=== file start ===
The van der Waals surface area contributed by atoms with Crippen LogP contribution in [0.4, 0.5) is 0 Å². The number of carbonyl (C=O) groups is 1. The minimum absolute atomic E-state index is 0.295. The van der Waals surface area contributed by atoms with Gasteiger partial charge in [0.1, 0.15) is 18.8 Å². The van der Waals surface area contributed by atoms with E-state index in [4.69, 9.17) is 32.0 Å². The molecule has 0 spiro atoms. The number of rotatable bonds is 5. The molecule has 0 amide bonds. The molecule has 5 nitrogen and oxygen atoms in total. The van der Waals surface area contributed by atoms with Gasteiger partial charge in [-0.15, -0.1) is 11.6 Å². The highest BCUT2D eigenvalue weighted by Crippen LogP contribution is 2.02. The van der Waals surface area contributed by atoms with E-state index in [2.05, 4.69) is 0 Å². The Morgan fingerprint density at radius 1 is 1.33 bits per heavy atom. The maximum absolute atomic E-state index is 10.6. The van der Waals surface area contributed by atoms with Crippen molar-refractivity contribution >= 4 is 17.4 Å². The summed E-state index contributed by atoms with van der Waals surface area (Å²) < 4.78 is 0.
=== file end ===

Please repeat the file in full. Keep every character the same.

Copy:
The van der Waals surface area contributed by atoms with Crippen LogP contribution in [0.4, 0.5) is 0 Å². The number of carbonyl (C=O) groups is 1. The minimum absolute atomic E-state index is 0.295. The van der Waals surface area contributed by atoms with Gasteiger partial charge in [0.1, 0.15) is 18.8 Å². The van der Waals surface area contributed by atoms with E-state index in [4.69, 9.17) is 32.0 Å². The molecule has 0 spiro atoms. The number of rotatable bonds is 5. The molecule has 0 amide bonds. The molecule has 5 nitrogen and oxygen atoms in total. The van der Waals surface area contributed by atoms with Gasteiger partial charge in [-0.15, -0.1) is 11.6 Å². The highest BCUT2D eigenvalue weighted by Crippen LogP contribution is 2.02. The van der Waals surface area contributed by atoms with E-state index in [2.05, 4.69) is 0 Å². The Morgan fingerprint density at radius 1 is 1.33 bits per heavy atom. The maximum absolute atomic E-state index is 10.6. The van der Waals surface area contributed by atoms with Crippen molar-refractivity contribution >= 4 is 17.4 Å². The summed E-state index contributed by atoms with van der Waals surface area (Å²) < 4.78 is 0.